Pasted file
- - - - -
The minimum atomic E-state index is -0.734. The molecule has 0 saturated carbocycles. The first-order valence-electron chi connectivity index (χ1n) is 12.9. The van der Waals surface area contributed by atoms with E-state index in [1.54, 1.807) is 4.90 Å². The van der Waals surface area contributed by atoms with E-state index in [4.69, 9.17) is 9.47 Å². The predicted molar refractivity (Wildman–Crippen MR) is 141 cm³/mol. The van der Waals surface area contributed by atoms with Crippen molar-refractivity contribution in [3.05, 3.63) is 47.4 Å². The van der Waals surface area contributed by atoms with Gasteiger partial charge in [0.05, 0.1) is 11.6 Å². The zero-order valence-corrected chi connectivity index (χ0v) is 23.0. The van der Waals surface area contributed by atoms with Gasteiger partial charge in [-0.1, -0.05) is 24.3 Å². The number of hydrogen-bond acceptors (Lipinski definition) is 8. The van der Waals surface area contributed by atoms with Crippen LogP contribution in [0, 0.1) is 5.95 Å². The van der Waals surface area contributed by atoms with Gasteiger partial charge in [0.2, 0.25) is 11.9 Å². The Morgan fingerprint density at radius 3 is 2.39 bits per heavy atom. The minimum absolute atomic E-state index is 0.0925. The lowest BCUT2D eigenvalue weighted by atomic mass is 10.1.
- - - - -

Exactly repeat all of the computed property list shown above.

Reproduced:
The minimum atomic E-state index is -0.734. The molecule has 0 saturated carbocycles. The first-order valence-electron chi connectivity index (χ1n) is 12.9. The van der Waals surface area contributed by atoms with E-state index in [1.54, 1.807) is 4.90 Å². The van der Waals surface area contributed by atoms with E-state index in [4.69, 9.17) is 9.47 Å². The predicted molar refractivity (Wildman–Crippen MR) is 141 cm³/mol. The van der Waals surface area contributed by atoms with Crippen molar-refractivity contribution in [3.05, 3.63) is 47.4 Å². The van der Waals surface area contributed by atoms with Gasteiger partial charge in [0.05, 0.1) is 11.6 Å². The zero-order valence-corrected chi connectivity index (χ0v) is 23.0. The van der Waals surface area contributed by atoms with Gasteiger partial charge in [-0.1, -0.05) is 24.3 Å². The number of hydrogen-bond acceptors (Lipinski definition) is 8. The van der Waals surface area contributed by atoms with Crippen LogP contribution in [0, 0.1) is 5.95 Å². The van der Waals surface area contributed by atoms with Gasteiger partial charge in [0.2, 0.25) is 11.9 Å². The Morgan fingerprint density at radius 3 is 2.39 bits per heavy atom. The minimum absolute atomic E-state index is 0.0925. The lowest BCUT2D eigenvalue weighted by atomic mass is 10.1.